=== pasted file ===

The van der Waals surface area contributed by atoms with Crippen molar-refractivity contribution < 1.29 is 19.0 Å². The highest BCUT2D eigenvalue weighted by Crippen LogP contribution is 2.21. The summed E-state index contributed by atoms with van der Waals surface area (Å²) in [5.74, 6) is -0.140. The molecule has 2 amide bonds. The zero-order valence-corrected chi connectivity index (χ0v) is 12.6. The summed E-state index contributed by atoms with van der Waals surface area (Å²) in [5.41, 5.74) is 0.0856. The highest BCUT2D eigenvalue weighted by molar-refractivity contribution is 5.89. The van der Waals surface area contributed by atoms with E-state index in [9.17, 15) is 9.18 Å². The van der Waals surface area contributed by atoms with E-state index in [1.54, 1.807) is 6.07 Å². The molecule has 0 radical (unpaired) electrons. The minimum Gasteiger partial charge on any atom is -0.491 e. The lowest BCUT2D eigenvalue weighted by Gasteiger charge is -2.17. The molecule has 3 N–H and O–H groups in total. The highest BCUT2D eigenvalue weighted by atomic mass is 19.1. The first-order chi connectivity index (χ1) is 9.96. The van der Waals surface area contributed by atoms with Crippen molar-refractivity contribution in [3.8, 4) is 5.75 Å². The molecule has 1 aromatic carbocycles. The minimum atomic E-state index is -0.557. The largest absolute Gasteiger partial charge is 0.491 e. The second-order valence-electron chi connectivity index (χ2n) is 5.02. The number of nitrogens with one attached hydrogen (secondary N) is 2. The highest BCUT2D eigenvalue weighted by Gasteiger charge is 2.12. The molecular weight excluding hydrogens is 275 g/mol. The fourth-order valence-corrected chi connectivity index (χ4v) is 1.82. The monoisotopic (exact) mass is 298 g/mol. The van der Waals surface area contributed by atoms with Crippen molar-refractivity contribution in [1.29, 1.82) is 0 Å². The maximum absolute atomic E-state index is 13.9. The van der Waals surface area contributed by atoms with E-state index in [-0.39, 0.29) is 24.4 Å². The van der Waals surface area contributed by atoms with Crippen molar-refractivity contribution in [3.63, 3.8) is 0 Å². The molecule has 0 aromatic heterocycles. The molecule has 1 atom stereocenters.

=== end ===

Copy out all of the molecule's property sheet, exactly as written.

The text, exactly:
The van der Waals surface area contributed by atoms with Crippen molar-refractivity contribution < 1.29 is 19.0 Å². The highest BCUT2D eigenvalue weighted by Crippen LogP contribution is 2.21. The summed E-state index contributed by atoms with van der Waals surface area (Å²) in [5.74, 6) is -0.140. The molecule has 2 amide bonds. The zero-order valence-corrected chi connectivity index (χ0v) is 12.6. The summed E-state index contributed by atoms with van der Waals surface area (Å²) in [5.41, 5.74) is 0.0856. The highest BCUT2D eigenvalue weighted by molar-refractivity contribution is 5.89. The van der Waals surface area contributed by atoms with E-state index in [9.17, 15) is 9.18 Å². The van der Waals surface area contributed by atoms with E-state index in [1.54, 1.807) is 6.07 Å². The molecule has 0 radical (unpaired) electrons. The minimum Gasteiger partial charge on any atom is -0.491 e. The lowest BCUT2D eigenvalue weighted by Gasteiger charge is -2.17. The molecule has 3 N–H and O–H groups in total. The highest BCUT2D eigenvalue weighted by atomic mass is 19.1. The first-order chi connectivity index (χ1) is 9.96. The van der Waals surface area contributed by atoms with Crippen molar-refractivity contribution in [3.8, 4) is 5.75 Å². The molecule has 1 aromatic carbocycles. The minimum atomic E-state index is -0.557. The largest absolute Gasteiger partial charge is 0.491 e. The second-order valence-electron chi connectivity index (χ2n) is 5.02. The number of nitrogens with one attached hydrogen (secondary N) is 2. The highest BCUT2D eigenvalue weighted by Gasteiger charge is 2.12. The molecular weight excluding hydrogens is 275 g/mol. The fourth-order valence-corrected chi connectivity index (χ4v) is 1.82. The monoisotopic (exact) mass is 298 g/mol. The van der Waals surface area contributed by atoms with Crippen molar-refractivity contribution in [1.29, 1.82) is 0 Å². The maximum absolute atomic E-state index is 13.9. The van der Waals surface area contributed by atoms with E-state index in [-0.39, 0.29) is 24.4 Å². The van der Waals surface area contributed by atoms with Crippen molar-refractivity contribution in [3.63, 3.8) is 0 Å². The molecule has 0 aromatic heterocycles. The molecule has 1 atom stereocenters.